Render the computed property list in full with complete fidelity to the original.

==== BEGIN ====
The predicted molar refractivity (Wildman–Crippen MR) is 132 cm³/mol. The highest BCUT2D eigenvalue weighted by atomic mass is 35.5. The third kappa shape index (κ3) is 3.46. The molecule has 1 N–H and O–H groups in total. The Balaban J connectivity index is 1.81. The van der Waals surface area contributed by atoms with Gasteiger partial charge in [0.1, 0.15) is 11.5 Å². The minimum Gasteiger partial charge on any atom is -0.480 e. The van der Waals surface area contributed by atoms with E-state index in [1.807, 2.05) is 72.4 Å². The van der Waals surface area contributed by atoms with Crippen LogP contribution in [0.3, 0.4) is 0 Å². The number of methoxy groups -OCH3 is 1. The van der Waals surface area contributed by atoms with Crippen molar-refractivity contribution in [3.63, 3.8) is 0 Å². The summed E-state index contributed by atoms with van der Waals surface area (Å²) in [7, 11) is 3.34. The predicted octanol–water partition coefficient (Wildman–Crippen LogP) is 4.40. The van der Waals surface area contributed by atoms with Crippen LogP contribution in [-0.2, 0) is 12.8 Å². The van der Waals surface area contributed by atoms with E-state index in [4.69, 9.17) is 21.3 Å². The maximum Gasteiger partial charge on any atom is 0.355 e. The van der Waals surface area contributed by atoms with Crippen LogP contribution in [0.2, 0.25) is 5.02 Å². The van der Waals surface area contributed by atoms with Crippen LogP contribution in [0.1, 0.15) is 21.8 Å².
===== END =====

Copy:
The predicted molar refractivity (Wildman–Crippen MR) is 132 cm³/mol. The highest BCUT2D eigenvalue weighted by atomic mass is 35.5. The third kappa shape index (κ3) is 3.46. The molecule has 1 N–H and O–H groups in total. The Balaban J connectivity index is 1.81. The van der Waals surface area contributed by atoms with Gasteiger partial charge in [0.1, 0.15) is 11.5 Å². The minimum Gasteiger partial charge on any atom is -0.480 e. The van der Waals surface area contributed by atoms with E-state index in [1.807, 2.05) is 72.4 Å². The van der Waals surface area contributed by atoms with Crippen LogP contribution in [0.3, 0.4) is 0 Å². The number of methoxy groups -OCH3 is 1. The van der Waals surface area contributed by atoms with Crippen molar-refractivity contribution in [3.63, 3.8) is 0 Å². The summed E-state index contributed by atoms with van der Waals surface area (Å²) in [7, 11) is 3.34. The predicted octanol–water partition coefficient (Wildman–Crippen LogP) is 4.40. The van der Waals surface area contributed by atoms with Crippen LogP contribution in [-0.2, 0) is 12.8 Å². The van der Waals surface area contributed by atoms with E-state index in [4.69, 9.17) is 21.3 Å². The maximum Gasteiger partial charge on any atom is 0.355 e. The van der Waals surface area contributed by atoms with Crippen LogP contribution in [0.2, 0.25) is 5.02 Å². The van der Waals surface area contributed by atoms with Crippen LogP contribution in [0.1, 0.15) is 21.8 Å².